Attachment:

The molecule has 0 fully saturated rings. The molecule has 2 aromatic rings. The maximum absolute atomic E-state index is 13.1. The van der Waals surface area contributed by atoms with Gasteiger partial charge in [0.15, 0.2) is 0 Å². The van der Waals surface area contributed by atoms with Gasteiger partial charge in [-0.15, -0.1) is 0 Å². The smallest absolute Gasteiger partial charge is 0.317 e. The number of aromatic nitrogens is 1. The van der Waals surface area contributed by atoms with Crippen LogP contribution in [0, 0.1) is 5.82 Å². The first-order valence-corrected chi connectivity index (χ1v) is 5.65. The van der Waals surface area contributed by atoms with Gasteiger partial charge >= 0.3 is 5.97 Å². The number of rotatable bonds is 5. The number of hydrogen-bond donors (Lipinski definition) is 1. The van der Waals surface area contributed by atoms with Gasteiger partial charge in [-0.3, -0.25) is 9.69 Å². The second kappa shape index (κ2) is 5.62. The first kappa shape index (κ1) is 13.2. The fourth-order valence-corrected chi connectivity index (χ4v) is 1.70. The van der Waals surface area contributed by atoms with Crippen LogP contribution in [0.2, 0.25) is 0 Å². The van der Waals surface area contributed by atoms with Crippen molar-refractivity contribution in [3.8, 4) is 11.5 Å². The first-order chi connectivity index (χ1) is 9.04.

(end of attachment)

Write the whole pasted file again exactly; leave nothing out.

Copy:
The molecule has 0 fully saturated rings. The molecule has 2 aromatic rings. The maximum absolute atomic E-state index is 13.1. The van der Waals surface area contributed by atoms with Gasteiger partial charge in [0.15, 0.2) is 0 Å². The van der Waals surface area contributed by atoms with Gasteiger partial charge in [-0.15, -0.1) is 0 Å². The smallest absolute Gasteiger partial charge is 0.317 e. The number of aromatic nitrogens is 1. The van der Waals surface area contributed by atoms with Crippen LogP contribution in [0, 0.1) is 5.82 Å². The first-order valence-corrected chi connectivity index (χ1v) is 5.65. The van der Waals surface area contributed by atoms with Gasteiger partial charge >= 0.3 is 5.97 Å². The number of rotatable bonds is 5. The number of hydrogen-bond donors (Lipinski definition) is 1. The van der Waals surface area contributed by atoms with Gasteiger partial charge in [-0.3, -0.25) is 9.69 Å². The second kappa shape index (κ2) is 5.62. The first kappa shape index (κ1) is 13.2. The fourth-order valence-corrected chi connectivity index (χ4v) is 1.70. The van der Waals surface area contributed by atoms with Crippen LogP contribution in [0.2, 0.25) is 0 Å². The van der Waals surface area contributed by atoms with Crippen molar-refractivity contribution in [3.8, 4) is 11.5 Å². The first-order chi connectivity index (χ1) is 9.04.